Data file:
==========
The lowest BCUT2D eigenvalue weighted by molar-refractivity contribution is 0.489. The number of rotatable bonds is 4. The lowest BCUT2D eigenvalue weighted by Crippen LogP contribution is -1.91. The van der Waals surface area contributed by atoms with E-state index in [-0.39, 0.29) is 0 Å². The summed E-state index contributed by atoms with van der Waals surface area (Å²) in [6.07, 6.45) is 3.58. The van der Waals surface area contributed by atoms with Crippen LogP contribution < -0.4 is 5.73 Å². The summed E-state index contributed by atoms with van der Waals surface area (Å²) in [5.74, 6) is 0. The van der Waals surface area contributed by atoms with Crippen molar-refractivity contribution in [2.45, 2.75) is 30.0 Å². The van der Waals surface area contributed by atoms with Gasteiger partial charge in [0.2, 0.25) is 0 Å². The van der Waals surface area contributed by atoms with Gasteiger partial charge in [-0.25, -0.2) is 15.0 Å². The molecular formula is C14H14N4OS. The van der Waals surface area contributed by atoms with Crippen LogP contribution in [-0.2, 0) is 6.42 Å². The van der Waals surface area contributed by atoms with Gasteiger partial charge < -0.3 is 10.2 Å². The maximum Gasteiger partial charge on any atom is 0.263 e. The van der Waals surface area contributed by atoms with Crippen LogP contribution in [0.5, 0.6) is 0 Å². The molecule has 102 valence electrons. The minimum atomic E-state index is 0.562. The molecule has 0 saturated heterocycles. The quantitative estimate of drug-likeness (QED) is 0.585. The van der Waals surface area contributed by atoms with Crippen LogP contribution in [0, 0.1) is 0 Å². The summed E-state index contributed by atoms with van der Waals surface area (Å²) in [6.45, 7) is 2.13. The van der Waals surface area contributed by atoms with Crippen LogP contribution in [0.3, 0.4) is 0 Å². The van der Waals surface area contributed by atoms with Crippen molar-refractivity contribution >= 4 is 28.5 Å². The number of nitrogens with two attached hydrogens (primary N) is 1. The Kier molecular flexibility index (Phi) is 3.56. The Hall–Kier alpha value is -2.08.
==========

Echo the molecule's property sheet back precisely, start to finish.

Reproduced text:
The lowest BCUT2D eigenvalue weighted by molar-refractivity contribution is 0.489. The number of rotatable bonds is 4. The lowest BCUT2D eigenvalue weighted by Crippen LogP contribution is -1.91. The van der Waals surface area contributed by atoms with E-state index in [-0.39, 0.29) is 0 Å². The summed E-state index contributed by atoms with van der Waals surface area (Å²) in [6.07, 6.45) is 3.58. The van der Waals surface area contributed by atoms with Crippen LogP contribution < -0.4 is 5.73 Å². The summed E-state index contributed by atoms with van der Waals surface area (Å²) in [5.74, 6) is 0. The van der Waals surface area contributed by atoms with Crippen molar-refractivity contribution in [2.45, 2.75) is 30.0 Å². The van der Waals surface area contributed by atoms with Gasteiger partial charge in [0.2, 0.25) is 0 Å². The van der Waals surface area contributed by atoms with Gasteiger partial charge in [-0.25, -0.2) is 15.0 Å². The molecular formula is C14H14N4OS. The van der Waals surface area contributed by atoms with Crippen LogP contribution in [-0.2, 0) is 6.42 Å². The van der Waals surface area contributed by atoms with Gasteiger partial charge < -0.3 is 10.2 Å². The maximum Gasteiger partial charge on any atom is 0.263 e. The van der Waals surface area contributed by atoms with Crippen LogP contribution in [0.5, 0.6) is 0 Å². The molecule has 102 valence electrons. The minimum atomic E-state index is 0.562. The molecule has 0 saturated heterocycles. The quantitative estimate of drug-likeness (QED) is 0.585. The van der Waals surface area contributed by atoms with Crippen LogP contribution in [0, 0.1) is 0 Å². The summed E-state index contributed by atoms with van der Waals surface area (Å²) in [6.45, 7) is 2.13. The van der Waals surface area contributed by atoms with Crippen LogP contribution in [0.3, 0.4) is 0 Å². The van der Waals surface area contributed by atoms with Crippen molar-refractivity contribution >= 4 is 28.5 Å². The number of nitrogens with two attached hydrogens (primary N) is 1. The Kier molecular flexibility index (Phi) is 3.56. The Hall–Kier alpha value is -2.08.